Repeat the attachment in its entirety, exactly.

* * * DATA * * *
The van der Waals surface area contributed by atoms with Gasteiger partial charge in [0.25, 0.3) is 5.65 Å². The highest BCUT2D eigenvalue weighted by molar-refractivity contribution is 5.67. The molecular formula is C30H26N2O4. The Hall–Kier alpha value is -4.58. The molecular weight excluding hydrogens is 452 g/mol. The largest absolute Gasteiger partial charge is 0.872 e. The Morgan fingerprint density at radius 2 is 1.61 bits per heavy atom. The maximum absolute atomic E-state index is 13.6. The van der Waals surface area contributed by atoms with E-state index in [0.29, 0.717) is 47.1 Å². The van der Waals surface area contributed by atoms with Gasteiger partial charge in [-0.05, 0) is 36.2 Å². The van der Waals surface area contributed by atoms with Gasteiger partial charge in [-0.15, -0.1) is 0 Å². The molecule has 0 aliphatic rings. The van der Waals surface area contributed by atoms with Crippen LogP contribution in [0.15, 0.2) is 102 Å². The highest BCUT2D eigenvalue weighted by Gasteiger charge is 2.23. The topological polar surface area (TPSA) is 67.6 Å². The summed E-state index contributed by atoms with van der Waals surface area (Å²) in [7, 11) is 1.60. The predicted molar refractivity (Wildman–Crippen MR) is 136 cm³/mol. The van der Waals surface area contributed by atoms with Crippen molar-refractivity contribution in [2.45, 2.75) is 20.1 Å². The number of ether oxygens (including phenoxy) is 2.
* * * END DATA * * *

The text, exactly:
The van der Waals surface area contributed by atoms with Gasteiger partial charge in [0.25, 0.3) is 5.65 Å². The highest BCUT2D eigenvalue weighted by molar-refractivity contribution is 5.67. The molecular formula is C30H26N2O4. The Hall–Kier alpha value is -4.58. The molecular weight excluding hydrogens is 452 g/mol. The largest absolute Gasteiger partial charge is 0.872 e. The Morgan fingerprint density at radius 2 is 1.61 bits per heavy atom. The maximum absolute atomic E-state index is 13.6. The van der Waals surface area contributed by atoms with E-state index in [0.29, 0.717) is 47.1 Å². The van der Waals surface area contributed by atoms with Gasteiger partial charge in [-0.05, 0) is 36.2 Å². The van der Waals surface area contributed by atoms with Gasteiger partial charge in [-0.15, -0.1) is 0 Å². The molecule has 0 aliphatic rings. The van der Waals surface area contributed by atoms with Crippen LogP contribution in [0.15, 0.2) is 102 Å². The highest BCUT2D eigenvalue weighted by Gasteiger charge is 2.23. The topological polar surface area (TPSA) is 67.6 Å². The summed E-state index contributed by atoms with van der Waals surface area (Å²) in [7, 11) is 1.60. The predicted molar refractivity (Wildman–Crippen MR) is 136 cm³/mol. The van der Waals surface area contributed by atoms with Crippen molar-refractivity contribution in [2.45, 2.75) is 20.1 Å². The number of ether oxygens (including phenoxy) is 2.